The Mekong Delta is well-known for its fertile, productive soils. This is due to the large amounts of sediments and associated nutrients which are deposited in this area by the annual monsoonal flood. Thus scientists from the Deutsches GeoForschungsZentrum (German Research Centre for Geosciences - GFZ) and the Vietnamese Southern Institute of Water Resources Research carried out field and modelling studies over a period of seven years to determine sedimentation and its spatial variability in the Mekong Delta.
The source of the Mekong River is in the Tibetan highlands in the Himalayas. From here it flows through China and then as a border river between Laos, Myanmar and Thailand to Cambodia and Vietnam. After some 4,900 km, it flows with many branches in a network of river arms and artificial channels into the South China Sea.
The Mekong Delta came into being as an alluvial fan, as the river transports sediments – essentially silt and clay (both very fine-grained material) - and deposits them on the seashore. In the past, the delta consequently extended ever further into the sea. However, the delta is currently being roded at many points due to elevated sea levels and a reduced sediment load caused by dams in the Mekong basin. The regularly inundated areas in the Mekong Delta cover an area of about 30,000 km2 and are thus only a little smaller than the German state of North Rhine Westphalia.
Deposition of nutrient-rich sediments after the rainy season
During the rainy season, sediments and nutrients are transported into the rivers from the Mekong basin and deposited again in the delta in southwest Vietnam during the flooding. This combination of favourable substrate, nutrient and water supply is the reason for the extremely high fertility and agricultural production in the Mekong Delta. This sediment load carried by the river during flooding is consequently an important economic factor for agriculture and also fishing in the region.
However, the dynamics of sedimentation and thus the nutrient input on the floodplains have not hitherto been quantified. The volume of the annual sediment freight in the different areas as well as in the rivers and canals of the delta can be derived using a hydrodynamic model. The quantity of sediment deposited on the floodplains can now also be determined. For the flood periods in the years from 2009 to 2011 the sediment freight was quantified using this model. All three years show very different sedimentation rates, directly reflecting the intensity of the respective flood events. While an average flood event is documented for 2009, the data for the following two years are indicative of extreme events. In 2010, the lowest high water level within a measured 85-year time series was recorded; in 2011, on the other hand, one of the three largest flood events within the same period was observed.
The spatial variation of the sedimentation, i.e. the deposition of silt and clay, in the Mekong Delta is very large. In addition to the characteristics of the flood water, natural features such as the waterways network and the vicinity to the coast are responsible for this. The influence of the tides, i.e. high and low tides, along the coasts of the delta also plays an important role for sediment deposition.
The sedimentation rates in the western part of the delta (the Long Xuyen Quadrangle) are thus much lower than in the comparatively similarly deep inundated northeastern part of the delta for an equal period of time (the Plain of Reeds). This is due to the shorter distance from the coast in the western area and thus the strong influence of the tides on the deposition of nutrient-rich silts and clays on the floodplains. Furthermore, due to the lower flow velocities a proportinally larger amount of sediment accumulates in channels in this area. This takes place at the expense of the sedimentation rate on the floodplains.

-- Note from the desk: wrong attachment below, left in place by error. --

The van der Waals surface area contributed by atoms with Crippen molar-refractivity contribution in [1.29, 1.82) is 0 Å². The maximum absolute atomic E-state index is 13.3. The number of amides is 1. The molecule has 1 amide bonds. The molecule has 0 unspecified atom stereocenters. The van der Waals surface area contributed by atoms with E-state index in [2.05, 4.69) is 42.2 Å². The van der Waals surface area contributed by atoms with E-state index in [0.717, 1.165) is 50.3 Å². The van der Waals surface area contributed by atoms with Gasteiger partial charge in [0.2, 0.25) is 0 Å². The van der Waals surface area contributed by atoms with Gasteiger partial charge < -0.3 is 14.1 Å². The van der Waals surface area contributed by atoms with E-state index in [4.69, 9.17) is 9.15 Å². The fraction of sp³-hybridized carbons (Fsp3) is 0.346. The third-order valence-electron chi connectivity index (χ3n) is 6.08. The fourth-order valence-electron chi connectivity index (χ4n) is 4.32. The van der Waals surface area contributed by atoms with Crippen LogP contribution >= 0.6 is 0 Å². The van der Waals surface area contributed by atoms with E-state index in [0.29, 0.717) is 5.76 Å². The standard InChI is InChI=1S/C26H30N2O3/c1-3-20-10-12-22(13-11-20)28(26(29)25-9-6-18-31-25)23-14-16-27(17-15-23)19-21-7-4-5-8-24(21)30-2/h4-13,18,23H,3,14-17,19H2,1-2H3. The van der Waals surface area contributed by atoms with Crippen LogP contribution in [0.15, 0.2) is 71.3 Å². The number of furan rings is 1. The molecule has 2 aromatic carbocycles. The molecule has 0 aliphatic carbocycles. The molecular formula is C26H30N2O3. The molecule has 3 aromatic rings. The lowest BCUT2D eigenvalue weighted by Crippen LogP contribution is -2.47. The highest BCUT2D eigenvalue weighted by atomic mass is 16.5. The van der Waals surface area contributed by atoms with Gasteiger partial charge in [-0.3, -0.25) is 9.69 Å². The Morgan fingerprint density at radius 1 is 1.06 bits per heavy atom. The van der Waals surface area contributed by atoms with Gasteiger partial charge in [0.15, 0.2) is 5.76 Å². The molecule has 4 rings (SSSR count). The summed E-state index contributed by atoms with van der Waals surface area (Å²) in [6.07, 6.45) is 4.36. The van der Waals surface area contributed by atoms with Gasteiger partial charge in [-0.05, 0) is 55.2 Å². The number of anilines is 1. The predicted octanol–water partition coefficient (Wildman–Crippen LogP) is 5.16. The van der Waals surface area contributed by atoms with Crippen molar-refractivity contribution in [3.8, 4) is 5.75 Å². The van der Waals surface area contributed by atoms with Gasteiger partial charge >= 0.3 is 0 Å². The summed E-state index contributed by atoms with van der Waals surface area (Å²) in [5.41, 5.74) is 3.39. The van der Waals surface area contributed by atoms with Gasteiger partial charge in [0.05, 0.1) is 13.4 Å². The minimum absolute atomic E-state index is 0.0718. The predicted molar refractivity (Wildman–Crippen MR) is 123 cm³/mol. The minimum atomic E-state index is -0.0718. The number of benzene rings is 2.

However, in addition to these large-scale differences there are more important, small-scale variabilities caused by the massive interference of humans in the flood regime, particularly in the Vietnamese area of the delta. In addition to the thousands of kilometres of artificial channels, a complex network of ring dikes was created, dividing the floodplains into compartments. The dikes are of differing heights and are equipped with sluice gates and pumps with very different capacities. Apart from this, there are various management systems in place which essentially differ in the number of harvests per year. A very heterogeneous, small-scale picture of the sedimentation rates on the floodplains results from the interaction of these anthropogenic factors. The nutrient input due to sedimentation therefore varies greatly.
The measured data and the simulation results based on them have consequently allowed the sediment and nutrient input into the floodplains to be quantified for the first time on a large scale. As a result, also the economic advantages of the annual flooding can be quantified in this way. If three instead of two crops are harvested every year, the absence of a natural nutrient input must be compensated by artificially produced fertiliser, which reduces the economic benefit of the extra harvest, as fertilisers must be purchased.
Based on the project results, recommendations towards a less spatially variable sedimentation and thus a more evenly distributed nutrient input in the delta have been developed. Essentially the control of the sluice gates and pumps must be better coordinated between the responsible municipalities and communities.
Literature and source references:
N. V. Manh, N. V. Dung, N. N. Hung, B. Merz, and H. Apel: „Large-scale suspended sediment transport and sediment deposition in the Mekong Delta“,Hydrol. Earth Syst. Sci., 18, 3033-3053, 2014, doi:10.5194/hess-18-3033-2014